Fossil remains of Homo naledi discovered in a South African cave suggest that they likely coexisted with Homo sapiens, the species of modern humans. This evidence is the first to suggest that another species of hominin survived alongside the first humans in Africa, according to a study published May 9, 2017 in the journal eLife.
The researchers made the most recent discovery last year, in the Lesedi Chamber of the Rising Star Cave system, northwest of Johannesburg, South Africa. The find expands the fossil record of 15 individuals originally reported from a different chamber of the cave in 2015, and contains additional skeletal remains of Homo naledi that include a child and partial skeleton of an adult male with a well-preserved skull.
These fossils — primitive, small-brained human ancestors – are believed to be between 236,000 and 335,000 years old. This suggests that Homo naledi may have coexisted, for a period of time, with Homo sapiens, the species of modern humans. Homo sapiens is believed to have appeared around 200,000 years ago, in East Africa.
According to a University of Washington statement:
The age [of the fossils] indicates that Homo naledi may have survived for as long as 2 million years alongside other species of early humans in Africa. In the period in which Homo naledi is believed to have lived, known as the Middle Pleistocene, it was previously thought that only Homo sapiens existed in Africa. That time is also characterized by the rise of what is considered “modern” human behavior in southern Africa, such as the use of complex tools and burial of the dead.
Lee Berger at the University of the Witwatersrand in South Africa, assembled the team that first explored the Rising Star system in 2013 and is an author of the new studies. Berger said in a statement:
We can no longer assume that we know which species made tools, or even assume that it was modern humans that were the innovators of some of these critical technological and behavioral breakthroughs in the archaeological record of Africa.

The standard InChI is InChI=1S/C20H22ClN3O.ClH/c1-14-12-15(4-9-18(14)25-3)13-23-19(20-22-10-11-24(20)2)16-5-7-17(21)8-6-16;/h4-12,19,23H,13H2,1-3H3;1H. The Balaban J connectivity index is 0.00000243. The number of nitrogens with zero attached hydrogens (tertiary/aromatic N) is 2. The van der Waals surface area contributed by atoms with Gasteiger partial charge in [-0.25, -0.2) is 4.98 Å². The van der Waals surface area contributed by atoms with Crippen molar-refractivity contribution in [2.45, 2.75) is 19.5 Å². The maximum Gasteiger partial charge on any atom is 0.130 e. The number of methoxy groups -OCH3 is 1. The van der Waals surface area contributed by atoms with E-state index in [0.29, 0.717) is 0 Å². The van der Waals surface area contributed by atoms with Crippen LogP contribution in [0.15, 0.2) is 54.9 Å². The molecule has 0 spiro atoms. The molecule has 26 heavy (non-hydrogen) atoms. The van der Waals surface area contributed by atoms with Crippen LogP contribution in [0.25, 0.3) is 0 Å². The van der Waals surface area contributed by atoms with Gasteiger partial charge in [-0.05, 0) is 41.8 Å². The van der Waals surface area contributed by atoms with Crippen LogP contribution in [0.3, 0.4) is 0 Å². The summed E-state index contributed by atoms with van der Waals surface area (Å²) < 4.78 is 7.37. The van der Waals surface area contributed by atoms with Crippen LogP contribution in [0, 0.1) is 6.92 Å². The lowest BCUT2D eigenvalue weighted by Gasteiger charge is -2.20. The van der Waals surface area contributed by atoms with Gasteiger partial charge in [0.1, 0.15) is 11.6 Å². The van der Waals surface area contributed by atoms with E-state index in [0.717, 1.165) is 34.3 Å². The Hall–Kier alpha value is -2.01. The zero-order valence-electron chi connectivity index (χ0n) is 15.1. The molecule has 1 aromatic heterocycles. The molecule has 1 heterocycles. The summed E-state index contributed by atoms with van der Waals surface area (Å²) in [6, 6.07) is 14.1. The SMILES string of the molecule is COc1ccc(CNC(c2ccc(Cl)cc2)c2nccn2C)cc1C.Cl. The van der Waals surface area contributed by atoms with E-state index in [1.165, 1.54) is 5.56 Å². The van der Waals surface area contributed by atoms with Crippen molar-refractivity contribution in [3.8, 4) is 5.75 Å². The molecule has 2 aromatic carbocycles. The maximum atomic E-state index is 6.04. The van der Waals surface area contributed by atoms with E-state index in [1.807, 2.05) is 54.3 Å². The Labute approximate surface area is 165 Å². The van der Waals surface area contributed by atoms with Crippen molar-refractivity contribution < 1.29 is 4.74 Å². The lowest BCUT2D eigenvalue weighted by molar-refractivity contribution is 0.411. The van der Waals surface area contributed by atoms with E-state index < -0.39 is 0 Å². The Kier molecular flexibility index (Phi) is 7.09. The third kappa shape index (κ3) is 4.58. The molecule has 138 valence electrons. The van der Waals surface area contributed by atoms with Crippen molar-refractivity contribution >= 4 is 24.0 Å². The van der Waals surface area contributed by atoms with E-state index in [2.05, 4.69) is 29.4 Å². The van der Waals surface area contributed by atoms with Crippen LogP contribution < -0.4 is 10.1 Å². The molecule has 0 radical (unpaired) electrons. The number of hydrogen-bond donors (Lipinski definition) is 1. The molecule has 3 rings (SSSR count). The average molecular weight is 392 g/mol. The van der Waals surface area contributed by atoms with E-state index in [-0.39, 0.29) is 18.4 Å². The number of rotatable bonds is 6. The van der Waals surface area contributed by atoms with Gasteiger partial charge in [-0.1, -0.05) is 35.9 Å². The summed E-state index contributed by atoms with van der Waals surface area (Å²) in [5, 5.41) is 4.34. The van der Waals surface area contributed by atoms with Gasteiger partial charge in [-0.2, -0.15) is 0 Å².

If there is one other species out there that shared the world with ‘modern humans’ in Africa, it is very likely there are others. We just need to find them.
The finds so far indicate that Homo naledi walked upright and used its hands for complex grasping — like Homo sapiens — but also had an upper limb structure that was built for climbing, like more primitive humans. Elen Feuerriegel is a postdoctoral researcher in the anthropology department at the University of Washington. Feuerriegel said in a statement:
What we’re seeing is the importance of compromise in our own genus. The fact that Homo naledi has a similar hand and wrist to Homo sapiens, but a brain one-third the size of ours, shows that they may not have needed as much brainpower to do complex things. The process of human evolution is more complicated than we thought.
Darryl de Ruiter is a professor of anthropology at Texas A&M University. He said:
We have further proof that Homo naledi intentionally buried their dead and the bodies we found in the cave show that they were deliberately placed in the cave soon after death.
Neanderthals and their ancestors — which go back about 400,000 years – and humans are the only species we know that intentionally buried their dead, so this cave adds another species to the list of relatives who participated in this most human of behaviors.
Further excavation of the cave system is planned, an undertaking that requires excavators who can squeeze through passages as narrow as 7 ½ inches and spend hours 100 feet underground.
Bottom line: Fossil remains of Homo naledi discovered in a South African cave suggest they lived around the same time as our ancestors, the first evidence of another species of hominin coexisting with the first humans in Africa.
Eleanor Imster has helped write and edit EarthSky since 1995. She was an integral part of the award-winning EarthSky radio series almost since it began until it ended in 2013. Today, as Lead Editor at EarthSky.org, she helps present the science and nature stories and photos you enjoy. She also serves as one of the voices of EarthSky on social media platforms including Facebook, Twitter and G+. She and her husband live in Tennessee and have two grown sons.